"You are Stronger than You Think"
It is safe to say that over the past 24 years, I have dealt with a fair share of bad news at the doctor’s office. Having been born with Pfeiffer Syndrome and a congenital heart defect, life has presented me with many challenges.
When it comes to coping with bad medical news, the one thing I have noticed is that my perspective has dramatically changed since I was a little girl. When you’re a child, the doctor's office is the last place you want to be. When the doctor comes in and talks about tests results and surgeries, you’re not really paying attention because your parents are doing that for you. When the doctor would give us bad news, these were the questions that I would ask:
- “Will I miss a lot of school?”
- “Will I still be able to go my friend’s birthday party?"
- “Will it hurt?”
- “How long will it be before I get to play with my friends again?”
Just before my 12th birthday, I found out I needed to have my shunt revised. Instead of being worried about the surgery, I remember asking the doctor, “Can we reschedule the surgery so I can have my birthday party first?” – As I look back on my childhood, it amazes me how ‘normal’ my life was, despite all my time spent at the hospital. No matter what I had to go through, I still wanted to play and hang out with my friends. I never wanted to miss too much school either.
As I got older, my ‘questions’ changed. I became more aware of what could go wrong during surgeries.When I would hear bad news from the doctor my main concern was ‘death.’ Instead of worrying about pain, missing school and activities with friends, the only thing I truly worried about was whether or not I would survive the surgery. The thing I feared most was dying.
November 26, 2009, is a day that I will never forget. I had my annual check up with my cardiologist. Every year I get an echocardiogram to make sure my heart is working fine. At 20 years old, I had already been through 2 open heart surgeries. When the cardiologist walked into the office, nothing could have prepared me for what he said next: “You need heart surgery.” I was in shock. Even though we were warned that someday I would need a 3rd open heart surgery, I didn't think it would happen until I was in my 30's or 40's. Even when doctors warn you in advance about future medical procedures, it is still surprising when the time actually comes. No matter how much you try to prepare for it, you can still experience shock and fear when you hear the news.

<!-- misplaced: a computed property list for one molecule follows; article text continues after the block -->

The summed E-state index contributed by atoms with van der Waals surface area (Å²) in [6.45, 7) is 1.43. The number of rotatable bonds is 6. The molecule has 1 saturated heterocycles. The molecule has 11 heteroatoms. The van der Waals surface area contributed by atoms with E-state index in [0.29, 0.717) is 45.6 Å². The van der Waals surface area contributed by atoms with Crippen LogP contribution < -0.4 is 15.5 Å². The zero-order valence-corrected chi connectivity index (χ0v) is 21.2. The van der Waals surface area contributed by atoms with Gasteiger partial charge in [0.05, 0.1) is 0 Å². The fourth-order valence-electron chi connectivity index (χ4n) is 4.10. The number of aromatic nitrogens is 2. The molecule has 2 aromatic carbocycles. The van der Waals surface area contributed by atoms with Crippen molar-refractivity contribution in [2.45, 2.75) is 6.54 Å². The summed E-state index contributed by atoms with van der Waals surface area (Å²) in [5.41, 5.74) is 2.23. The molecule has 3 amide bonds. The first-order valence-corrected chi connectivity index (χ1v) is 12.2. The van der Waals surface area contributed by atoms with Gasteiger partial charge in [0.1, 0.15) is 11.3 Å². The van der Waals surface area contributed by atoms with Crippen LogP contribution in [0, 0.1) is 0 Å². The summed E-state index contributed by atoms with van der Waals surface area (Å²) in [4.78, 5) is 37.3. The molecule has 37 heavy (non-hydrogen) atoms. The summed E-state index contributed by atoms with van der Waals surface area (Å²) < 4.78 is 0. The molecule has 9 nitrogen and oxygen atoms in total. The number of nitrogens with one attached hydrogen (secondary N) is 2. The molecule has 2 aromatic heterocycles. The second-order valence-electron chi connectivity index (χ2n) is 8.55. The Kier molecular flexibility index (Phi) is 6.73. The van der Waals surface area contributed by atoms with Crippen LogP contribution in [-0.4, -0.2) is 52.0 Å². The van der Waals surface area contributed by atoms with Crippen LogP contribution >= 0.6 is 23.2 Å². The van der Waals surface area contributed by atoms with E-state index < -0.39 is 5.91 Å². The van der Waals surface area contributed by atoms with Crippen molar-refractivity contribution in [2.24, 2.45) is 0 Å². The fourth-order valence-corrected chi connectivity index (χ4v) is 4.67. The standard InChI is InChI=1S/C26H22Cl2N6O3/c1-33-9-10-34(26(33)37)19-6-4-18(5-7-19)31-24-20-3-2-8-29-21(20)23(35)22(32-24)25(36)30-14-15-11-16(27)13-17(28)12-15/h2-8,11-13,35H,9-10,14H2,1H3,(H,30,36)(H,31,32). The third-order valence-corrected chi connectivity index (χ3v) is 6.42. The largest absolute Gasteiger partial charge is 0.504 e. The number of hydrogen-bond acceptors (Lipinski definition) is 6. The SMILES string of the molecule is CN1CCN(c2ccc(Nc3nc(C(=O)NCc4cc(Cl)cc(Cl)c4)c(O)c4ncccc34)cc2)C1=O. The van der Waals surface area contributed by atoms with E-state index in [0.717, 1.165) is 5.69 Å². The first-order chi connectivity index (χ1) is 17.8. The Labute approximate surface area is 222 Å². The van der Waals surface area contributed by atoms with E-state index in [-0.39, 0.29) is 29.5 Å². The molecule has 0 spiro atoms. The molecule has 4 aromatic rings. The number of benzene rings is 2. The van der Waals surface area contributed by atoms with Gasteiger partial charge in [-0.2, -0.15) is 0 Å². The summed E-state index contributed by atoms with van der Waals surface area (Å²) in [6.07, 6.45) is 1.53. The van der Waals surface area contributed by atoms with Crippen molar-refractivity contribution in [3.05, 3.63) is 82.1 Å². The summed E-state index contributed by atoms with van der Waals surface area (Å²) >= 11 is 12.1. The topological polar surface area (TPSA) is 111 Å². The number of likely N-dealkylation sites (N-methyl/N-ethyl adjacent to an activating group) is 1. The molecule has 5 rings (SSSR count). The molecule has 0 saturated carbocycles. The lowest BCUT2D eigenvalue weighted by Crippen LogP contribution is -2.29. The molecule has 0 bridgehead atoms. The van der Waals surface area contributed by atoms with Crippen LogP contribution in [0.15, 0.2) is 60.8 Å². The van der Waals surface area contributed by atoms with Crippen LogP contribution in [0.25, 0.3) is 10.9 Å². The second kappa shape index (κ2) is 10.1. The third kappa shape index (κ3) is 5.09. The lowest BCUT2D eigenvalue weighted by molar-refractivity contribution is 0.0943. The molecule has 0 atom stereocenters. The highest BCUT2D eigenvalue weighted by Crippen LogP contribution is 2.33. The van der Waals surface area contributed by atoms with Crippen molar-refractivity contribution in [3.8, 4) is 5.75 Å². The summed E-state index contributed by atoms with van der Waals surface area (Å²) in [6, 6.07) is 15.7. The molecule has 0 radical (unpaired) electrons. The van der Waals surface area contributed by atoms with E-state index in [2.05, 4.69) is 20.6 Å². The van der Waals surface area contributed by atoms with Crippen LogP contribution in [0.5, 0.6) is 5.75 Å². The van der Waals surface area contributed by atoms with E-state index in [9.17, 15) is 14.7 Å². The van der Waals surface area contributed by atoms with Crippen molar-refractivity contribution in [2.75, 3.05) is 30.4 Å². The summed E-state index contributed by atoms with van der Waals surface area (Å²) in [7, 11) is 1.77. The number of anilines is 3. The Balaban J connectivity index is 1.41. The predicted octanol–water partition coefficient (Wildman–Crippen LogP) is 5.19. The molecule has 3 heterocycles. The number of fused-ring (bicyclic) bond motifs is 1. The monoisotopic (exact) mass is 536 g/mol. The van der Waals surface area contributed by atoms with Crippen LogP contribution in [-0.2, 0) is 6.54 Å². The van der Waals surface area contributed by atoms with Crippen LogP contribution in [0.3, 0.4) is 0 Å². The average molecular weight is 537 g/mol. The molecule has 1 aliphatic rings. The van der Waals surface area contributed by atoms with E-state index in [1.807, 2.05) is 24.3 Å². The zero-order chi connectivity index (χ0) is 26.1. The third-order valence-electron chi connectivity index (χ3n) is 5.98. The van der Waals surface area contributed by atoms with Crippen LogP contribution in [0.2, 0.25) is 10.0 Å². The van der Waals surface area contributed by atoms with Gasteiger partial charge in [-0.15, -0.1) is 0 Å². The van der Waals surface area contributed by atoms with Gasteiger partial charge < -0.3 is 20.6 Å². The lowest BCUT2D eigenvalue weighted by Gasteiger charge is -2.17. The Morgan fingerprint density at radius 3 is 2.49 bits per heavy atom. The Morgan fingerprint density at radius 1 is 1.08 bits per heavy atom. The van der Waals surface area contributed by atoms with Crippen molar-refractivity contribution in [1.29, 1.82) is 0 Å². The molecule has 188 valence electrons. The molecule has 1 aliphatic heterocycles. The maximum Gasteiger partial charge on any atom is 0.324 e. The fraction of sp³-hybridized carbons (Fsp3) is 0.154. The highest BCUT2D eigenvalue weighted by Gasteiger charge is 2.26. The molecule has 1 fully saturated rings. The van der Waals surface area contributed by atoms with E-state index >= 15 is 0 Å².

When we left the cardiologist’s office and got in my mom’s car I burst out crying. Suddenly it all hit me: the potential risks that come with open heart surgery. I was terrified. When you spend 20 years of your life going through so many medical procedures, you can’t help but think “How much more can my body handle?” - I asked myself “Is my body strong enough to go through a 3rd open heart surgery?”
Upon hearing the news, I had 4 months to prepare for the surgery. My emotions were like a roller coaster; had many ups and downs. There were so many ‘what if’ scenarios running through my mind, such as: “What if I don’t survive the surgery?” I often expressed my concerns with my family and friends. They would always reassure me that I was strong and that I could get through anything. It really helped to have them by side. However, deep down, I was still terrified. I started wishing I was a little kid again so that I wouldn't be so worried about what could go wrong.
The heart surgery was a success, but the recovery process was very slow and tough. It was also hard on my mom to see me in so much pain. She once said to me, “I just hate that you’re going through this! It’s not fair. You've been through enough!” – My response to her was “You know what mom? I am just so grateful to be alive! I may be having chest pains, but at least I’m still breathing! I am still HERE!” Suddenly, my perspective changed again. No matter how bad the days were and how slow the recovery was, at least I was still alive - I survived! The only thing I was then focused on was getting through each day, one step at a time.
My 3rd open heart surgery showed me that my body is strong and can handle just about anything. What I learned is that I have to trust everything happens for a reason and that I should not waste so much time thinking about the ‘what ifs.’ We cannot stop bad things from happening but what we can control is how we cope with it. I don’t know what the future holds for me, but what I do know is that if I’m ever faced with bad medical news again, I will try to remind myself: “You are stronger than you think. You can handle anything that life throws at you."